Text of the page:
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Sen. Francis Thompson, D-Delhi, right, talks with Rep. Tony Bacala, R-Prairieville, left, while canvassing the House before SB1 concerning the LSMSA name change came up for discussion and a vote during legislative House action Monday June 5, 2017, in Baton Rouge, La.. The amended measure passed 56-43.

The Louisiana Senate on Monday unanimously approved a bill that would ban food sellers from labeling their products things like veggie "meat" or "cauliflower rice," a proposal pushed by agriculture interests. 

State Sen. Francis Thompson, D-Delhi, filed Senate Bill 152 as a "truth in labeling" measure that he says would stop companies from "misrepresenting" their products.

"Far too long the issue has gone unchecked," he said. "Broccoli is not rice. Cell cultures are not meat. And certainly tofu burgers are not meat." 

The bill has drawn opposition from the Plant Based Foods Association, a trade group that called the proposal "a solution in search of a problem." The group said companies that sell meat alternatives already identify their products as vegetarian, and added the bill raises First Amendment issues and would be unlikely to pass a court challenge.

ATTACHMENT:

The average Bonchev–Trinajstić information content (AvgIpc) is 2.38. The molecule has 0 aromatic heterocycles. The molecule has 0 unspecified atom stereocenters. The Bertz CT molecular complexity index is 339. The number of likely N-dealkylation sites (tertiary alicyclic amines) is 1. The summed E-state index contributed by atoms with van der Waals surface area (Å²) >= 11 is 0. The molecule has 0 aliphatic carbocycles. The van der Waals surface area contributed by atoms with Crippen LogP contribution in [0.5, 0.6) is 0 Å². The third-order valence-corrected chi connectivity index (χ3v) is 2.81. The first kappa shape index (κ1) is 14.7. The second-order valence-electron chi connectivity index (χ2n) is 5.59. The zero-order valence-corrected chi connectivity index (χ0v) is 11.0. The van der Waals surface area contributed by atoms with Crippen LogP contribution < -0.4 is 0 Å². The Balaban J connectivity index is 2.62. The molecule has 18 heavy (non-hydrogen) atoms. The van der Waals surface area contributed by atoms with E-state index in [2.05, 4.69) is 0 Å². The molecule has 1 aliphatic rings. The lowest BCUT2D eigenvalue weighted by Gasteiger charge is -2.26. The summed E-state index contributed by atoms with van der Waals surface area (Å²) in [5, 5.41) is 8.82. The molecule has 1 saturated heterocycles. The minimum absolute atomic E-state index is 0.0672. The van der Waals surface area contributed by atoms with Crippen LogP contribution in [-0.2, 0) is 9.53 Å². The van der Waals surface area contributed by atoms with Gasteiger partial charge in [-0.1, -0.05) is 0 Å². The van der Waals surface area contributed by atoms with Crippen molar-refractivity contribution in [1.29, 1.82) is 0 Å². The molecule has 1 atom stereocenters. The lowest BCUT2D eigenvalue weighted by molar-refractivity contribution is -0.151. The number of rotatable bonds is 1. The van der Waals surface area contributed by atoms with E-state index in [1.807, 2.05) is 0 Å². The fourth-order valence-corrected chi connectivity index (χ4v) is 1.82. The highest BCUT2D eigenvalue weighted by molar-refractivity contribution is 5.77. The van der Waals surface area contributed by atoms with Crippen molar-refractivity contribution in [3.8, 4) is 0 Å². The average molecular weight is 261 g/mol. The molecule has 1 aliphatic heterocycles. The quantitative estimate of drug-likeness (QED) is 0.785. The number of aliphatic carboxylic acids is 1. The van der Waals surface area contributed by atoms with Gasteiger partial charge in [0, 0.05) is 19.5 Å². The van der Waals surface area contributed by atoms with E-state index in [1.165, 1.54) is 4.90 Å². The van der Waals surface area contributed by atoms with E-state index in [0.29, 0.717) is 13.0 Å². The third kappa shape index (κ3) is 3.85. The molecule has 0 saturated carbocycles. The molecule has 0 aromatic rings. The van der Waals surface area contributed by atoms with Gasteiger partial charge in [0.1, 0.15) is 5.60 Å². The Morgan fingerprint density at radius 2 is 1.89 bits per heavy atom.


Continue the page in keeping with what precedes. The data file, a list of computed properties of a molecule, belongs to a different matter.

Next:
In fact, a similar bill passed by Missouri lawmakers resulted in a lawsuit from the Tofurky Company and the Good Food Institute Inc., a case that is still ongoing. 

Say goodbye to 'cauliflower rice?' Bill takes aim at plant-based alternatives to meat and rice

“Consumers are not confused, they know exactly what they are buying and are choosing plant-based alternatives for a variety of reasons: health, environmental concerns, ethical reasons and taste," the Plant Based Foods Association wrote in a letter to Thompson. 

Thompson was backed by state Agriculture Commissioner Mike Strain and representatives from the rice and cattle industries when he introduced his bill in the committee he chairs last week.

He also has a bill on behalf of the dairy industry that would target products like almond milk and soy milk, though the Plant Based Foods Association said that bill would not have any practical impacts, as it relies on the federal government to make changes. 

Thompson said Monday while companies call their dairy alternatives "milk," they're really "more like a juice." 

The bill moves to the House for consideration. 


Follow Sam Karlin on Twitter, @samkarlin.